Fifth Circuit Denies Louisiana's Attempt to Thwart Private Plaintiffs' Right to Sue Under Section 2 of the VRA; Eighth Circuit Panel Decision Remains a Radical Outlier

Affiliate: ACLU of Louisiana
December 15, 2023 1:30 pm

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NEW ORLEANS — The Fifth Circuit Court of Appeals denied Louisiana’s petition for a rehearing in Robinson v. Ardoin, a case brought by the American Civil Liberties Union, Legal Defense Fund, and partners challenging the state’s racially discriminatory congressional map.

In its petition, the state asked the full Fifth Circuit to reconsider the right of individuals to sue to protect their voting rights under Section 2 of the Voting Rights Act of 1965 (VRA). By denying the petition, the court reaffirmed this right, which was recently threatened in the lawsuit challenging Arkansas’ House district map that robs Black Arkansans an equal opportunity to participate in the political process and elect candidates of their choice.

On Nov. 20, a split panel of the Eighth Circuit Court of Appeals affirmed a lower court’s unprecedented ruling in Arkansas State Conference NAACP v. Arkansas Board of Apportionment, which radically concluded that voters may not sue to protect their voting rights under Section 2. This ruling contradicts decades of precedent, including from the U.S. Supreme Court and the Eighth Circuit itself, and every other source of authority on this question. Today’s order from the Fifth Circuit reaffirms the right of impacted individuals — many of whom are Black, Native, or members otherwise historically disenfranchised communities — to hold their elected officials accountable and remedy voter discrimination.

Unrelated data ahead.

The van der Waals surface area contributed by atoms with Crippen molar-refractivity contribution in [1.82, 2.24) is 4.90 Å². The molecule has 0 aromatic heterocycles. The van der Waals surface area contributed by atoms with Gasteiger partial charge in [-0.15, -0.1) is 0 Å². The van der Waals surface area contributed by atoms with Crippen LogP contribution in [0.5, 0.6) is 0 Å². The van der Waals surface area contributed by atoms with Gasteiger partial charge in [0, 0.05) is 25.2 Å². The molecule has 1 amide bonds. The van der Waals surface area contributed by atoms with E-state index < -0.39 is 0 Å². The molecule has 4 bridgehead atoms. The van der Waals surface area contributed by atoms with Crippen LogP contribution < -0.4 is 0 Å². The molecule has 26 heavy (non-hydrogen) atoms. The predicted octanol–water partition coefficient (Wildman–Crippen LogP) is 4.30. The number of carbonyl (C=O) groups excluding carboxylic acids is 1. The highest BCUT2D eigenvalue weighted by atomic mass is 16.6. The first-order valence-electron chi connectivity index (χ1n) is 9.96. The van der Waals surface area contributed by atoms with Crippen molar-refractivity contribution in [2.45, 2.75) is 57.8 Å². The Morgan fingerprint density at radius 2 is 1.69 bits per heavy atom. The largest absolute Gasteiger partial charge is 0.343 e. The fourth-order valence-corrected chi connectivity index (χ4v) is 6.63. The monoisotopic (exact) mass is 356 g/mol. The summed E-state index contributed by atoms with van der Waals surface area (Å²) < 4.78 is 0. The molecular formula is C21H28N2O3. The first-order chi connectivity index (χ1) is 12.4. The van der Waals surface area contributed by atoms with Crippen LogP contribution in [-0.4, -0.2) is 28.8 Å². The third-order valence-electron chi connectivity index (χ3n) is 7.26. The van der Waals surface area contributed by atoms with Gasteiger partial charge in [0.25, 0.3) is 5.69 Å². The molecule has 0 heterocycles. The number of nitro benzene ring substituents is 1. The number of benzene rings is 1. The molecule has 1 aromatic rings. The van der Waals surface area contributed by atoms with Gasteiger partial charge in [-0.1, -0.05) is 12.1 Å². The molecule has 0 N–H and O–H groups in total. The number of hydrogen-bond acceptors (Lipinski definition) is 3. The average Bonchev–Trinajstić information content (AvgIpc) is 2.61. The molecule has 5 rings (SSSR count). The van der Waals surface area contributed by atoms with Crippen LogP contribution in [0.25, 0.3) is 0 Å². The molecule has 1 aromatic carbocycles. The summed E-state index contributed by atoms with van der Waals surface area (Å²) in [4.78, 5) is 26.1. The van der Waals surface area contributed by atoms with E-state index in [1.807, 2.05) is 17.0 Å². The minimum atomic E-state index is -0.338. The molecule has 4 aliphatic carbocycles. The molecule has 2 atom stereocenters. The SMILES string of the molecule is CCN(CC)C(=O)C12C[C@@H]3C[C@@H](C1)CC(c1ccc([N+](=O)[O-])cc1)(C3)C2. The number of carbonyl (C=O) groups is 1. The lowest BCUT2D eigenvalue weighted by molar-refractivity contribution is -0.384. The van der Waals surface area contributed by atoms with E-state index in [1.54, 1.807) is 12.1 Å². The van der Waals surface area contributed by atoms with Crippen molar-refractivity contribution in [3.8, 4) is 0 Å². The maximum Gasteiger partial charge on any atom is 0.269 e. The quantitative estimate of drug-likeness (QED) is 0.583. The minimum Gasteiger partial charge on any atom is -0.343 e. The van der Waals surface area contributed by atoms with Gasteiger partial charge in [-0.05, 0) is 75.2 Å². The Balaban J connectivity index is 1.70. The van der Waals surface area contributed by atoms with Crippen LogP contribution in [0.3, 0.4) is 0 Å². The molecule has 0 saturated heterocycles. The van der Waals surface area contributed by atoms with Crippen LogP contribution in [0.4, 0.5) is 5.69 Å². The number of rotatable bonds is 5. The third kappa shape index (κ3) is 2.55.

The Arkansas State Conference NAACP and the Arkansas Public Policy Panel are represented by the ACLU, ACLU of Arkansas, Law Office of Bryan L. Sells LLC, and Dechert LLP.

“Today’s order demonstrates yet again the radical nature of the Eighth Circuit ruling and confirms what 60 years of battle-tested precedent has made clear: The right to private action exists and isn’t going anywhere,” said Sophia Lin Lakin, director of the ACLU’s Voting Rights Project. “We will continue to represent voters who face racial discrimination in violation of federal law until our democracy works as it should.”

“There is a six-decade precedent that allows private citizens and organizations to sue the government under Section 2 of the Voting Rights Act for such violations,” said Kymara Seals, policy director at the Arkansas Public Policy Panel. “Only allowing the government to sue the government is unjust, and today, the Fifth Circuit agreed. We look forward to fighting for both fair maps in Arkansas and the right for voters to challenge racially discriminatory voting laws across the nation.”

“The NAACP has long relied on the protections of the Voting Rights Act to advocate, mobilize, and litigate on behalf of the Black community,” said Dominik Whitehead, NAACP vice president of campaigns. “Every voice matters in shaping the future of democracy in America and we’re prepared to continue the work necessary to protect Black voters.”

The court’s order is here:

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